On sale date: August 24, 2021
In this wordless, full-color collection of satiric short comics stories, an internationally acclaimed cartoonist chronicles the waning days of the most famous vampire of them all.
Alberto Breccia's Dracula is composed of a series of brutally funny satirical misadventures starring the hapless eponymous antihero. Literally defanged (a humiliating trip to the dentist doesn't help), the protagonist's glory days are long behind him and other, more sinister villains (a corrupt government, overtly backed by American imperialism) are sickening and draining the life out of the villagers far more than one creature of the night ever could. This is the first painted, full-color entry in Fantagraphics' artist-focused Alberto Breccia Library, and the atmospheric palette adds mood and dimension. It also includes a sketchbook showing the artist's process.
Dracula has no co-author, and so Breccia's carnivalesque vision is as pure Breccia as it gets. Created during the last of a succession of Argentine military dictatorships (1982–1983), this series of short comics stories ran in Spain's Comix Internacional periodical in 1984. The moral purpose of Breccia's expressionistic art style is made explicit; he shows that every ounce of his grotesque, bloated characters' flesh and blood has been cruelly extracted from the less fortunate.Alberto Breccia's Dracula is part of the The Alberto Breccia Library series.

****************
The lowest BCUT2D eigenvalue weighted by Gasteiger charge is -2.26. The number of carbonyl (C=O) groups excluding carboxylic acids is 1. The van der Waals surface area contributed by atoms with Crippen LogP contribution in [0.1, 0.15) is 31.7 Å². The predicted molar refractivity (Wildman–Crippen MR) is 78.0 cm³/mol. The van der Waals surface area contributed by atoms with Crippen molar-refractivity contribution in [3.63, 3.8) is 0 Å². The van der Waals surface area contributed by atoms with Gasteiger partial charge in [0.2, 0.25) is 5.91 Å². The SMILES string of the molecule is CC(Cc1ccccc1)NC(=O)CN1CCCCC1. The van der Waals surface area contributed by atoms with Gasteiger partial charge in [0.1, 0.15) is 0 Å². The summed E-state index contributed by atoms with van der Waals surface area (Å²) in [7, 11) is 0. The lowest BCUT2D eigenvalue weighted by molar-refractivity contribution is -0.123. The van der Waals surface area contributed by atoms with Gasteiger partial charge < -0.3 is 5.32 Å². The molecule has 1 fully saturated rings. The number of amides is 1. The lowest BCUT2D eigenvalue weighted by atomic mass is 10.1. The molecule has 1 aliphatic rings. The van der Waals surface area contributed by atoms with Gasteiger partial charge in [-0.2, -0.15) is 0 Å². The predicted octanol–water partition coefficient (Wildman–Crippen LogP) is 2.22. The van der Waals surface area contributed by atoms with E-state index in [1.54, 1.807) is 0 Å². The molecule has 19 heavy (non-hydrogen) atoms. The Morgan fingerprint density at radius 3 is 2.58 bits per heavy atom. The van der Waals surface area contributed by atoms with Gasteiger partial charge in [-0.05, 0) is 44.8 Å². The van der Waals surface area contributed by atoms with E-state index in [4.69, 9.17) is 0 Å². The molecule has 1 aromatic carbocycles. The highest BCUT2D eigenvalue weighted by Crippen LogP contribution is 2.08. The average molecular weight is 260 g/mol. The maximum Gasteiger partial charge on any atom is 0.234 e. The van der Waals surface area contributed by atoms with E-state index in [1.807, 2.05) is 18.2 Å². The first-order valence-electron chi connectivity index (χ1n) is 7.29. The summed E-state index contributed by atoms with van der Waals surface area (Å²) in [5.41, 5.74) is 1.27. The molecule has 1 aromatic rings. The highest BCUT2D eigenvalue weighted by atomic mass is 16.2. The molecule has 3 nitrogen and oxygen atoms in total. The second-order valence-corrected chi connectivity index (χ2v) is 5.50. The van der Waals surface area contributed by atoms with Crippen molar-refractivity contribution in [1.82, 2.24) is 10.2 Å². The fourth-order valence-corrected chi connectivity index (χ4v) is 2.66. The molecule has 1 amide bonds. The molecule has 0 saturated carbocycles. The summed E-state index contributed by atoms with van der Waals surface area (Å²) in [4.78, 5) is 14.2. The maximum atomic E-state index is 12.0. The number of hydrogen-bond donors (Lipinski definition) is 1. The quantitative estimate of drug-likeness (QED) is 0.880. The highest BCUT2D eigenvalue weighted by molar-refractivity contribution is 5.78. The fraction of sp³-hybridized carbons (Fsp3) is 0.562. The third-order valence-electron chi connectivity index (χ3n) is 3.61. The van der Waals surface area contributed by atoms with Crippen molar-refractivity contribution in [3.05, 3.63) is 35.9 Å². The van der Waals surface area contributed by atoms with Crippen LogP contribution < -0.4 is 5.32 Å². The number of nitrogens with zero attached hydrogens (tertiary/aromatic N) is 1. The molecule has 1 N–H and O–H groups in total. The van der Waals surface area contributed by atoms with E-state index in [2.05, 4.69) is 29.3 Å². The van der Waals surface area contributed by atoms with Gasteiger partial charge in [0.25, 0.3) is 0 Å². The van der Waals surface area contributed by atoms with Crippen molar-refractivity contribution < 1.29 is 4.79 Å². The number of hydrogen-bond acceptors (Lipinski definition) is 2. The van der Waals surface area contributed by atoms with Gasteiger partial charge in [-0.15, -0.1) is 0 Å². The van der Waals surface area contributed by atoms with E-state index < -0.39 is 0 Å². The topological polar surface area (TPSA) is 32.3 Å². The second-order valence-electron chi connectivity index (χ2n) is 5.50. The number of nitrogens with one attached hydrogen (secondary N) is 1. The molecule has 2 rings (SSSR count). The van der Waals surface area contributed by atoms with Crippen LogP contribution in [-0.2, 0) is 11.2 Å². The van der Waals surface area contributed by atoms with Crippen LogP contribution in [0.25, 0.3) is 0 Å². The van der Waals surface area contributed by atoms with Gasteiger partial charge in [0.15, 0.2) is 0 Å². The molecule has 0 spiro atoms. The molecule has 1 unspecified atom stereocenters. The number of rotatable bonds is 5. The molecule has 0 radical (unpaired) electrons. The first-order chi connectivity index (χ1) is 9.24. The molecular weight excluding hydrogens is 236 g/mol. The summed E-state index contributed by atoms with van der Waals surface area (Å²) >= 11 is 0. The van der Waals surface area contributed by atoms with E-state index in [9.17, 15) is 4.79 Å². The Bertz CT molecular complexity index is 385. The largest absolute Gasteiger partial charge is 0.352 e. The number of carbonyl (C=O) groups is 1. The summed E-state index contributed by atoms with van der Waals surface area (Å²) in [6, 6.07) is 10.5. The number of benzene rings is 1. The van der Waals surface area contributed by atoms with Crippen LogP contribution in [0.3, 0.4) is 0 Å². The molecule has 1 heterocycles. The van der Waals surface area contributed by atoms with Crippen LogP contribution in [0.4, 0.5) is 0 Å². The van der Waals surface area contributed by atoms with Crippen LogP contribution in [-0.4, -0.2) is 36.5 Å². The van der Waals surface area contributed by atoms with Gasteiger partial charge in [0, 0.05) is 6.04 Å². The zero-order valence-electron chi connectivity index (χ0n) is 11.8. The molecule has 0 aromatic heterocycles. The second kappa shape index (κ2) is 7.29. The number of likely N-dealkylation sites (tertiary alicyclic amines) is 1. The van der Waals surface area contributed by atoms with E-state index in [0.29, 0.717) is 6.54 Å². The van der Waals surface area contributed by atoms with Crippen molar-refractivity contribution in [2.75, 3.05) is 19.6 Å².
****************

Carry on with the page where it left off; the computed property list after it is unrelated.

"Breccia brings a stunning, nightmarish, and politically charged vision to Dracula's final days. ... [The artist's] gothic visions skewer the power of myth and make a salient statement about a society that would support fascist rule" — Publishers Weekly (starred review)
"The psychedelic form, as well as the blatant splashes of color, make this graphic novel a feast for the eyes, while some of its themes will be recognizable to anyone familiar with Latin America's socio-political atmosphere." — New York Journal of Books
"When it comes to Breccia, every page is a treasure. ... Almost forty years after its original publication, it remains as powerful as it ever was." — Solrad
"Breccia's expressionistic style borders on gonzo art, feeling very much like a fever dream mashup of Terry Gilliam and Ralph Steadman." — Grimoire of Horror
"Breccia's works represent a bleak time in Argentina's history. Breccia uses his vampire both to mock the bloody dictatorship and American imperialism as well as represent the victims. In response to the dictatorship, and during many other fascist regimes, it is the writers, the artists, and yes, even the comic strip illustrators who fuel the revolutions." — Seattle Review of Books
- 8.6" × 12.1"